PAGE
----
Barring, concerning, considering, during, not withstanding, pending, regarding, respecting, touching, and a few similar words which are present participles of verbs, are used absolutely without any noun or pronoun being attached to them. For all practical purposes, they have become prepositions and are sometimes distinguished as participal preposition,
e.g. Barring accident, the mail will arrive tomorrow.
Concerning yesterday’s fire, there are many rumours in the bazar.
Considering the quality, the price is not high.
Pending further orders, Mr. Jha will act as head-master.
5. Several words are used sometimes as adverb and sometimes as preposition.
A word is a preposition when it governs a noun or pronoun; it is an adverb when it does not.
Go, and run about. Don’t loiter about the street.
I could not come before I came the day before yesterday.
Has he come in? Is he in his room?
This book lies on the table.
I have not slept since yesterday.
6. We have seen that the object to a preposition is a noun or pronoun.
Sometimes, the object to a preposition is an adverb of time or place, e.g. I will be done by then (= that time).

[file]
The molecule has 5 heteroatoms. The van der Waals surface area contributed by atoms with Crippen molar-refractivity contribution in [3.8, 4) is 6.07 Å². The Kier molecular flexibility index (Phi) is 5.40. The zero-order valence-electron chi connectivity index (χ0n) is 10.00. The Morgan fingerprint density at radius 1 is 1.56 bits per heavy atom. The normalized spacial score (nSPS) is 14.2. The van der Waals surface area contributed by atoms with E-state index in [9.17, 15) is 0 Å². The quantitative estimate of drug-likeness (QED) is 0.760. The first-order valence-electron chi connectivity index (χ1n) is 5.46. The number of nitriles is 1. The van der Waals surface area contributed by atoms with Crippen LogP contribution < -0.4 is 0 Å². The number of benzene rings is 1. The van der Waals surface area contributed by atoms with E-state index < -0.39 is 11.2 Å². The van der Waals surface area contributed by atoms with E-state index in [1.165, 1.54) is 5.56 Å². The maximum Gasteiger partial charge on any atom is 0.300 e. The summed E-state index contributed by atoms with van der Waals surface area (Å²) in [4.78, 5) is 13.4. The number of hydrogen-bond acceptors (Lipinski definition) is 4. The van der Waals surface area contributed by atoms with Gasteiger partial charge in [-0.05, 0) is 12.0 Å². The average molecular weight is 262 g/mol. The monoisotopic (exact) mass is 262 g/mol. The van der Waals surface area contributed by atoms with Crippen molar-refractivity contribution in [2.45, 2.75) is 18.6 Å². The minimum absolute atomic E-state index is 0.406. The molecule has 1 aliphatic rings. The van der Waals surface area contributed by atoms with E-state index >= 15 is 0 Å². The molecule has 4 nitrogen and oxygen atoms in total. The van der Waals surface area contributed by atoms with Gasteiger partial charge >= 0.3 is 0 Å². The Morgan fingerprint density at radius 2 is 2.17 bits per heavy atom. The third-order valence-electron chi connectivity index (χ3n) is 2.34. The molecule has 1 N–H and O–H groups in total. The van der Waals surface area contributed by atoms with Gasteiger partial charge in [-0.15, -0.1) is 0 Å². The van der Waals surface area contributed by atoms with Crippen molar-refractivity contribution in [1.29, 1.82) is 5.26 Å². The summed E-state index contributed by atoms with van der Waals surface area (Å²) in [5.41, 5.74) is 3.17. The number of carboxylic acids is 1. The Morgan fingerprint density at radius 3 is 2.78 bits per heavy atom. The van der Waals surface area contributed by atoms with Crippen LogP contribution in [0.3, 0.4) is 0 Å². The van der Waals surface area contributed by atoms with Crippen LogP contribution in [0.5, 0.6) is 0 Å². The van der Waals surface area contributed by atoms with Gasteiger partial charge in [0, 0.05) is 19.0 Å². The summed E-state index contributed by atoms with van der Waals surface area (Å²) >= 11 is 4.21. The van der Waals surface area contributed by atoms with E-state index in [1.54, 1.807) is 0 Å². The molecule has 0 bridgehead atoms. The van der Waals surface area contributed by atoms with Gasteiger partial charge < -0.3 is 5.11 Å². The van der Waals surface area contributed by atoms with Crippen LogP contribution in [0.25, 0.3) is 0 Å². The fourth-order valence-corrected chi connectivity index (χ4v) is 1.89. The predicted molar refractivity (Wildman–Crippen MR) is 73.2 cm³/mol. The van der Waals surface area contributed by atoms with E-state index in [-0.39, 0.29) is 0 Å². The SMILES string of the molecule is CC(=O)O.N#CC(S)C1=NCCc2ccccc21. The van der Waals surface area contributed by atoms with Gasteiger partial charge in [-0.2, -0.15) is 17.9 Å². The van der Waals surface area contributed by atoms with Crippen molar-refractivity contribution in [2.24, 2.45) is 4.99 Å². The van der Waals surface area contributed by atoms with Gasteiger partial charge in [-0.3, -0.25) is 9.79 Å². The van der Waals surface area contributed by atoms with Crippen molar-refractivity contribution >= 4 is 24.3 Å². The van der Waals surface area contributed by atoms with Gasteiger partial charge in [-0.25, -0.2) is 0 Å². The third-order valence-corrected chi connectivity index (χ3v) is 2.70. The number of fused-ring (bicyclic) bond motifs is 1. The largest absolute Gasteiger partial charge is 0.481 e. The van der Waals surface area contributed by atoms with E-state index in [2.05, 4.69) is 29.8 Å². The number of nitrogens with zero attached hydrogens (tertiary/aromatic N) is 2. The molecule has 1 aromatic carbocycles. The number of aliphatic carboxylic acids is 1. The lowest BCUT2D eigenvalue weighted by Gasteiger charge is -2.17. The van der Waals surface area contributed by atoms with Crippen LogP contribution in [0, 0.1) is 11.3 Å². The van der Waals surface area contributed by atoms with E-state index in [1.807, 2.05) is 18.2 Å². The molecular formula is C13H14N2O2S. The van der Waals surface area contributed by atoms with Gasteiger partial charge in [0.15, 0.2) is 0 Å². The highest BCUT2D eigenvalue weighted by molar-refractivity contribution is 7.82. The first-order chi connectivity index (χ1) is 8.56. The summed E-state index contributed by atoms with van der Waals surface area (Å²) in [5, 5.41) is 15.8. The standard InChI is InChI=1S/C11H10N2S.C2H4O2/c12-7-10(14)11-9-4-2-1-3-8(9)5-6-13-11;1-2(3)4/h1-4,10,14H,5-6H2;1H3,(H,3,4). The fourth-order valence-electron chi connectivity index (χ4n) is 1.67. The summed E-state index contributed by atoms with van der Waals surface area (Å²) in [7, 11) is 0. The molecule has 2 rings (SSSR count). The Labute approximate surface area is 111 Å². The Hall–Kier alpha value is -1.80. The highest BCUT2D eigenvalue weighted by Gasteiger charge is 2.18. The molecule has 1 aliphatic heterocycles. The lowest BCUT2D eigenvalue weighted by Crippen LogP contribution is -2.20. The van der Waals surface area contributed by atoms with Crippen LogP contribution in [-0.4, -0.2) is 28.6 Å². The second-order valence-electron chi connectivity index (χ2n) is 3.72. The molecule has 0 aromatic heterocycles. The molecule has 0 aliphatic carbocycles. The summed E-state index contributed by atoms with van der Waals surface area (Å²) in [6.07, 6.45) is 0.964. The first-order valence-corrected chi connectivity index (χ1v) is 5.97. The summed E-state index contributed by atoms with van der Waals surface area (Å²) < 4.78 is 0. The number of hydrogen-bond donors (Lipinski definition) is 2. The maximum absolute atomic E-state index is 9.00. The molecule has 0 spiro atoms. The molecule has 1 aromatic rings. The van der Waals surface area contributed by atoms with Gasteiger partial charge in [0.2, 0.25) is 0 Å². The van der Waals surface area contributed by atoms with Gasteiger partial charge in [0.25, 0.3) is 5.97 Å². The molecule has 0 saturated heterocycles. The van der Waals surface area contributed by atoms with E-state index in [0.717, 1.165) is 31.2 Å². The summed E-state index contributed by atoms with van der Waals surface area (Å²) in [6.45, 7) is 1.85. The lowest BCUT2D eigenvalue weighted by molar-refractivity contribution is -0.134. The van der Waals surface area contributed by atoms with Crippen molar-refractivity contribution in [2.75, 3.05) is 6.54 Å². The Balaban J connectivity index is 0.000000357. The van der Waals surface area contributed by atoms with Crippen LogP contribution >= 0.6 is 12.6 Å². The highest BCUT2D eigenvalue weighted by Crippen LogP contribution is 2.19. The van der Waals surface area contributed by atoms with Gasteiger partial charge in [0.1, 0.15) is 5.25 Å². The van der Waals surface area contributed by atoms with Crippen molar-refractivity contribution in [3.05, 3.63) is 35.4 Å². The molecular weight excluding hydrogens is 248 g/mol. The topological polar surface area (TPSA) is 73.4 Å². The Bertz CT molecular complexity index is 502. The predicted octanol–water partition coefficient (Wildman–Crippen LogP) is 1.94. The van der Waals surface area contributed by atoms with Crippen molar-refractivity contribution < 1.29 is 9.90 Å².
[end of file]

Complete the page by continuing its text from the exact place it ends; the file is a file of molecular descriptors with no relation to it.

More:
Come away from there (= that place).
How far is it from here (=this place)?
7. Sometimes the object to a preposition is an adverbial phrase.
e.g. The noise comes from across the river.
I sold my car for under its half cost.
He did not see her till a few days ago.
He swore from dawn till far into the night.
8. A clause can also be the object to a preposition.
e.g. Pay careful attention to what I am going to say.
There is no meaning in what you say.
9. The object to a preposition, when it is a relative pronoun, is sometimes omitted.
e.g. He is the man I am looking for. These are the good rules to live by.
Relations Expressed by Prepositions
went about the world ran across the road leaned against a wall fell among thieves quarrelled among themselves at death’s door stood before the door stood before the curtain lies below the surface sat beside me stand by me
rain comes from the clouds in the sky fell into a ditch four round the world came to the end of the road put pen to paper lay under the table climbed up the ladder within the house.
After his death at an early date arrived before me behind time during the whole day for many years in the afternoon lived under the Moghuls on Monday pending his return since yesterday throughout the year ten minutes to twelve towards evening until his arrival rise with the sun within a month.
Sell good at auction
send the parcel by post
was destroyed by fire
heard this through a friend
cut it with a knife.
Dying by inches fought with courage worked with earnestness won with ease.
5. Cause, reason, purpose
Laboured for the good of humanity